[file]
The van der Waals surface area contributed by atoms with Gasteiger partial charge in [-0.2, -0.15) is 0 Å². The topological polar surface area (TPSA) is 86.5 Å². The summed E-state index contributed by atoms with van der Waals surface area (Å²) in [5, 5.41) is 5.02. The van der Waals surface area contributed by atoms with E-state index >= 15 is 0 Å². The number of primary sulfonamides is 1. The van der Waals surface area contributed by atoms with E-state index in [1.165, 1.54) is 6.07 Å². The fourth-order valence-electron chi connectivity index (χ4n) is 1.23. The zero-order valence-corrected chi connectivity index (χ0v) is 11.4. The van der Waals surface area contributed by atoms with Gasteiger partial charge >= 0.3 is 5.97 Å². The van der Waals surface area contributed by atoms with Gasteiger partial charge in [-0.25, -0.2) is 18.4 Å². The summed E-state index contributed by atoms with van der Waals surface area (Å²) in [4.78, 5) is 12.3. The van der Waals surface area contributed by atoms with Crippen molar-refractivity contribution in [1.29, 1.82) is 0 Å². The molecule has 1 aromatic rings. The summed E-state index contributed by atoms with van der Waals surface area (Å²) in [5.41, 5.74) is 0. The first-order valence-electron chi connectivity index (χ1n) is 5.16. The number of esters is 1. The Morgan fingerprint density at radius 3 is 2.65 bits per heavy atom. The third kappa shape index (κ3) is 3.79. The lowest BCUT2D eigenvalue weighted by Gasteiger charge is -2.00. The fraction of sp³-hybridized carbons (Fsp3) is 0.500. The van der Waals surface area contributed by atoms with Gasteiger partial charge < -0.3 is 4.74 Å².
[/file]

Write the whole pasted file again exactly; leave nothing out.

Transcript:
The van der Waals surface area contributed by atoms with Gasteiger partial charge in [-0.2, -0.15) is 0 Å². The topological polar surface area (TPSA) is 86.5 Å². The summed E-state index contributed by atoms with van der Waals surface area (Å²) in [5, 5.41) is 5.02. The van der Waals surface area contributed by atoms with E-state index >= 15 is 0 Å². The number of primary sulfonamides is 1. The van der Waals surface area contributed by atoms with E-state index in [1.165, 1.54) is 6.07 Å². The fourth-order valence-electron chi connectivity index (χ4n) is 1.23. The zero-order valence-corrected chi connectivity index (χ0v) is 11.4. The van der Waals surface area contributed by atoms with Gasteiger partial charge >= 0.3 is 5.97 Å². The van der Waals surface area contributed by atoms with Gasteiger partial charge in [-0.25, -0.2) is 18.4 Å². The summed E-state index contributed by atoms with van der Waals surface area (Å²) in [4.78, 5) is 12.3. The van der Waals surface area contributed by atoms with Crippen molar-refractivity contribution in [1.29, 1.82) is 0 Å². The molecule has 1 aromatic rings. The summed E-state index contributed by atoms with van der Waals surface area (Å²) in [5.41, 5.74) is 0. The first-order valence-electron chi connectivity index (χ1n) is 5.16. The number of esters is 1. The Morgan fingerprint density at radius 3 is 2.65 bits per heavy atom. The third kappa shape index (κ3) is 3.79. The lowest BCUT2D eigenvalue weighted by Gasteiger charge is -2.00. The fraction of sp³-hybridized carbons (Fsp3) is 0.500. The van der Waals surface area contributed by atoms with Gasteiger partial charge < -0.3 is 4.74 Å².